November 22: The Reign of Christ


Sermon
The Rev. Dr. C. Steven Teague, Rector
Last Sunday after Pentecost

Today we need to hunker down, draw the curtains, bolt the doors, and pull up a pew. We must talk quietly among ourselves. Don’t let this get out, but today the church celebrates the Reign of Christ in all creation. If people out there catch wind we’re in here talking like this, they’ll wonder if we have stopped taking our medications, or maybe need to start. “Your Christ reigns? Yeah, right. So where is this reign? Your talk is crazy. Have you checked the world lately? Doesn’t look like he’s done such a hot job.”

Seven churches receive John’s letter of his visions called the Revelation. It’s written in a time when Christians were being persecuted – hauled into court, put on trial for being loyal to Jesus and not the emperor. Some were being put to death for their faith. John writes to a beleaguered people who need a divine shot of hope. The writing is subversive, symbolic and secretive – apocalyptic, written are for us, on the inside so the earthly powers won’t understand. Apocalypse focuses on the end, the future God will bring – and brings a glimpse of that end into the present moment for those who suffer, fear, and are under siege, face death – folks a lot like us. Apocalypse says God has matters under control up there. So down here – hang in there, because these present times don’t last. And actually, if word got out – earthly rulers would fall over laughing.

“Grace and peace,” John brings, “from him who is, was, and is to come,” reminding the church the God who begins all, is at the end, the Alpha and Omega, is present with us now, all at the same time – now wrap your mind around that one. God delivers a greeting to the church through John a simple, yet potent word, “grace.” God wants them to remember in their trials and suffering the freely given, unconditional love that forever holds us – through good times and bad. And living under the reign of God’s grace brings peace with God, frees us from fearing God, and draws us into God’s peace so we can be at peace with one another. That’s heart core of true peace. To the world, such talk is just plain crazy. They might say – “So show us the signs of which you speak. We don’t see much peace.”

John continues with a hymn of praise to Christ to remind us when tough times threaten us – whose we are. Remember you belong to the one who remained faithful to God, even unto death; the one in whom God reveals death is finished; the one who reigns over all earthly, cosmic powers and rulers. Now that is crazy talk. “So where is he?” Those powers and rulers look pretty well entrenched.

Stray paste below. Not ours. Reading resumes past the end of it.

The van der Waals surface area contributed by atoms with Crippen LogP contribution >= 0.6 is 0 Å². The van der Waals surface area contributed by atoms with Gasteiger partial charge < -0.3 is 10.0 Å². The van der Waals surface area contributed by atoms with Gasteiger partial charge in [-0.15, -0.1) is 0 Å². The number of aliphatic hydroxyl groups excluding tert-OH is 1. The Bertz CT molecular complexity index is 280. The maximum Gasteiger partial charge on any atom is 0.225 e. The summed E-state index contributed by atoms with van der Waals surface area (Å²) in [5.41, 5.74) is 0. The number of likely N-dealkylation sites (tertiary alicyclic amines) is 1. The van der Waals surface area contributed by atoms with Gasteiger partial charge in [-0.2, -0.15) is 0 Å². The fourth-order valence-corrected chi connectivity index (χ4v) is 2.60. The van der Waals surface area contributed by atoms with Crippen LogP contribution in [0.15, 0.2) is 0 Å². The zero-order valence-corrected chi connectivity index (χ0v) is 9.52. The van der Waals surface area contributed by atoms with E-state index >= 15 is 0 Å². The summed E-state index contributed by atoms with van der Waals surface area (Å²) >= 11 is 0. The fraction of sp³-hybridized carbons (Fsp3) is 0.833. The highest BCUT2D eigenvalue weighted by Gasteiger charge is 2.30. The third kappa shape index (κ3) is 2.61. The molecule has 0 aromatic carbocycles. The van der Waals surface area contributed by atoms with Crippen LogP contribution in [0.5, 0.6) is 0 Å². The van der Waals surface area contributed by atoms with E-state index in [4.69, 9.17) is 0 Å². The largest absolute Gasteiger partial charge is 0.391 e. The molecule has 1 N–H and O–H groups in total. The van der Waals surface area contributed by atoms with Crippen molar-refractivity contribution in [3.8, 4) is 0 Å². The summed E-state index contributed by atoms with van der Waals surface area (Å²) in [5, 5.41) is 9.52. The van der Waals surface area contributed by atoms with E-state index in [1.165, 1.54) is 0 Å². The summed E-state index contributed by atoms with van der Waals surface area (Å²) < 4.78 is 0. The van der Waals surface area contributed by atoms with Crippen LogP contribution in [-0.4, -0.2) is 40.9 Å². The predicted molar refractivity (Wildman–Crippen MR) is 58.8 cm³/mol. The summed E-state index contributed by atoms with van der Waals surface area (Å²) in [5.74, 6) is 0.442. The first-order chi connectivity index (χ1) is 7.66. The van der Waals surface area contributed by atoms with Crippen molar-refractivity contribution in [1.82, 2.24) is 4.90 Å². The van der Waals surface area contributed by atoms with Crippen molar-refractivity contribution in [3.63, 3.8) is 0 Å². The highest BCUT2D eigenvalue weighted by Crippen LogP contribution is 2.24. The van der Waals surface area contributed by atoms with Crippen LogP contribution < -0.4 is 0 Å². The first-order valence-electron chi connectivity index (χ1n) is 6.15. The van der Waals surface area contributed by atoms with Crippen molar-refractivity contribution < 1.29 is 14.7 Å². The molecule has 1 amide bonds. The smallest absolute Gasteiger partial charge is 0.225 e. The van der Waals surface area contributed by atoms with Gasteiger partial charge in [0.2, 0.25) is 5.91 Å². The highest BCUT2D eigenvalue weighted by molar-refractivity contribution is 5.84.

Under God’s reign Christ transforms people like us into royalty – a kingdom of priests. We are signs of Christ’s reign ourselves – signs to oppose any power or force that claims rule over us. Some of John’s church members died because they worshipped Christ, not the emperor. As priests in Christ we reconcile others to God; work for justice, serve others, love enemies and everyone, and transfer God’s gift of grace and peace to us into relationship with others. That’s dangerous – to live as if God’s reign is already winning in a world that won’t pay attention. And honestly when the world looks at us, need the powers and rulers worry?

And now John raises our eyes above to glimpse the future God brings: “Look! He is coming with the clouds.” To know what God is doing, has done, will do – can empower us with hope, not fear for living in the present. But some Christians can’t swallow the idea that God really does love and forgive. They want Jesus to come back all right, but as a warrior, a powerful king of violence to destroy his enemies, which just happen to be theirs, too. I believe such thinking is blasphemous to the God of loving kindness and mercy. For John will soon talk say of Jesus, the Lamb of God who comes – a symbol of sacrifice, reconciliation, forgiveness, and new life that God gives for everyone. Will all accept? I don’t know – maybe if they see God’s reign in us, they might be inclined to believe. Even those who pierced him; all the tribes of the earth will cry out, when they finally see Christ, wail in disbelief for what they have done, and are doing, that in spite of our evil,  God loves them, even us, anyway. Under Christ, evil is transformed, suffering and death are ended; and all of us receive not what we deserve, but God’s gift of forgiveness, love, and healing of our souls and relationships. God’s reign has come and is to come not by power, threat and violence – but by love and forgiveness. The “not yet” for this world has been revealed now.

Kent Keith wrote long ago: Anyway: The Paradoxical Commandments – a list lost, but found tacked to Mother Theresa’s office bulletin board after she died. Keith writes a short revelation – a vision of a conversation between God and a Christian. “Who will live in the New Jerusalem?” God’s reply: The New Jerusalem is for all my children. “But not all believe in Christ” something I hear many Christians ask. God’s reply in this visionary conversation: When they see Christ reigning in Jerusalem, they will understand who Christ is, and they will believe.

You and I know and live in Christ’s reign already.  Maybe our talk is not crazy, but the good news the world longs to hear. Christ’s reign that is coming has already begun in us, and through us flows into the world. And as crazy as it may sound to some: we know and trust that one day every knee will bow, every tongue confess Christ as Lord.

So let us sing out joyfully and confidently the everlasting doxology even when times are lousy: to him be glory and dominion forever – and mean it. Amen and Amen!


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